Today we will finish up by looking at a new way of looking at language, or words. What Paul is going to say is not what you might expect. We might expect him to admonish us to clean up our language. We might expect him to talk about words that are not vulgar, or rotten, or corrupt, but are pure, and wholesome, and creative, and clear. But Paul doesn’t do what we expect.
Instead of telling us to clean up our language, he shows us a whole new way of thinking about language. Instead of saying, “You don’t need dirty language to communicate your intention,” he says, “The root issue is whether your intention is love.” In other words, the issue for Paul is not really language at all; the issue is love. The issue is not whether our mouth can avoid gross language; the issue is whether our mouth is a means of grace. You see, he shifts from the external fruit to the internal root. He shifts from what we say to why we say it. That’s the issue.
Let’s read verse 29.
Let no rotten talk come out of your mouth, but only what is good for edifying, as fits the occasion [meaning: is it good for the edifying of a need—meeting a particular need is in view] that it may impart grace to those who hear.
Do you see the shift? He doesn’t say, “Let no rotten talk come out of your mouth, but instead let fresh clean talk come out of your mouth.” He says, “Let no rotten talk come out of your mouth, but ask this: Is my mouth a means of grace? Am I meeting a need with the words that are coming out of my mouth? Am I building up faith into the people who hear?”
Now, this is a new way of thinking about our mouth. And Paul is here asking the question “why”? It is not Christian just to stop swearing. It is not Christian just to put good language in the mouth instead. It is Christian to ask the deeper, internal question: am I speaking now to edify? Is my mouth a means of grace? The Christian is now a whole new creation. A Christian is a person whose rotten root within has been made new by grace, through faith, in the gospel of our Lord Jesus Christ. The grace of God has taken the hate, and anger, and resentment that spill over in mean and vulgar, and irreverent language, and has covered them with the blood of Christ, and killed them along with the old unbelieving self.
And do you know what the grace of God has left behind in the place of the old hate, and anger, and resentment? It has left hope. This is the meaning of verse 30. It says, “And do not grieve the Holy Spirit of God, in whom you were sealed for the day of redemption.”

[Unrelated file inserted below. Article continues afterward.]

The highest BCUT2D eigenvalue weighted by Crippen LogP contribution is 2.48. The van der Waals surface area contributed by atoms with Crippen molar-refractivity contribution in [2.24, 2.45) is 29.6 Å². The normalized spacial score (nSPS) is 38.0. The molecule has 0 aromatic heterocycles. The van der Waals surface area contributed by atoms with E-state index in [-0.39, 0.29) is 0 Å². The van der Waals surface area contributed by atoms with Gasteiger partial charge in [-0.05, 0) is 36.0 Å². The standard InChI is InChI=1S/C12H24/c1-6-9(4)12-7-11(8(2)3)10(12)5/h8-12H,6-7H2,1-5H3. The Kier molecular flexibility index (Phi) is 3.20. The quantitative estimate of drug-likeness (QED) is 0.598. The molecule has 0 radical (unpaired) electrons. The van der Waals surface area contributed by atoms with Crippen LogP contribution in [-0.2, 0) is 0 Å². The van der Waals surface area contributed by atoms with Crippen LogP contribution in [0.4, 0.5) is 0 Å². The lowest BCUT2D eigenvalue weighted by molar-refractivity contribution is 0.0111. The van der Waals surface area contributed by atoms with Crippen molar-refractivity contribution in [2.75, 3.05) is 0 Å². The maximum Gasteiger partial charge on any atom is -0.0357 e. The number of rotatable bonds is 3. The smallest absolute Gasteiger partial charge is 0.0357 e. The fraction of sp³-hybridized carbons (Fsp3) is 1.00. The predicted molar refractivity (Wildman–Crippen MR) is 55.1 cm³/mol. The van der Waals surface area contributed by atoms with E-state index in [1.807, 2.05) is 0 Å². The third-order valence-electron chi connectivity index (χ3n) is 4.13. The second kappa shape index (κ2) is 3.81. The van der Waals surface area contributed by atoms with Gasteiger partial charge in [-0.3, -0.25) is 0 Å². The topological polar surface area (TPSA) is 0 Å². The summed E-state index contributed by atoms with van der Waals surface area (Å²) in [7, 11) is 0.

What does this mean? It means that a Christian is a person in whom the Holy Spirit of God dwells, and that this Spirit of God seals the believer for the day of redemption. In other words, the Spirit of God puts the stamp of His own image (4:24) on the life of the believer, and guarantees that He will persevere till the day of redemption. The seal of the Spirit is the assurance of a secured hope.
The hope of all believers, guaranteed by the seal of the Spirit, is that at the end of history we will come to a day of redemption instead of a day of damnation. What, then, is this day of redemption?
It is the day when the long battle with sin will be over. It is the day when the deepest longings of our heart will be satisfied with the sight of the glory of the grace of God in the face of Jesus. No more groaning with imperfection; no more waiting; no more frustrated longings. Our redemption will be complete.
So what is the point of Ephesians 4:30 in relation to rotten language and gracious language?
The point is this: Paul says that the Spirit has been given to seal us, and secure us, for an infinitely wonderful future. In other words, the Spirit’s sealing work aims to give you hope! So how do you grieve this Spirit? By not hoping in the day of redemption! By not hoping in the power of the Spirit to secure you and help keep you. If the Holy Spirit has been sent to give you hope in God, and instead of hoping in God, you fret over your problems, and become angry, and bitter, and resentful, then you grieve the Holy Spirit of God. You strive against the very purpose for which He was sent.
And the language that comes out of a heart that doesn’t hope in God will not impart grace to those who hear. How can you make your mouth a means of grace for others, when you don’t hope in the grace of God for yourself? It is out of hopeless hearts of discouragement, and frustration, and anger, and bitterness, and resentment that all rotten and hurtful language comes.
But, if you as a believer stop and think for a moment, that Christ has died for your sin, that God has promised to work all things together for your good, that He has given you The Holy Spirit, for the specific purpose of sealing you for the day of redemption, then surely a deep and confident hope will be the root of your life. And up through that root will flow grace, and out onto the branches of your life will come the fruit of a whole new way of talking.
The question for your mouth will not merely be the moral question: Am I avoiding dirty words? But the Christian question: Am I building the faith of others by what I say? Is my mouth a means of grace? Am I frightened, and anxious, and angry about my life, or am I filled, and overflowing with hope that the Spirit of God will keep me safe for the day of redemption?
I know this was a little longer than usual. But these are things that I had to say. They have been on my heart for the past 2 days. I hope that they will be as much a blessing to you, as they have been to me in preparing it.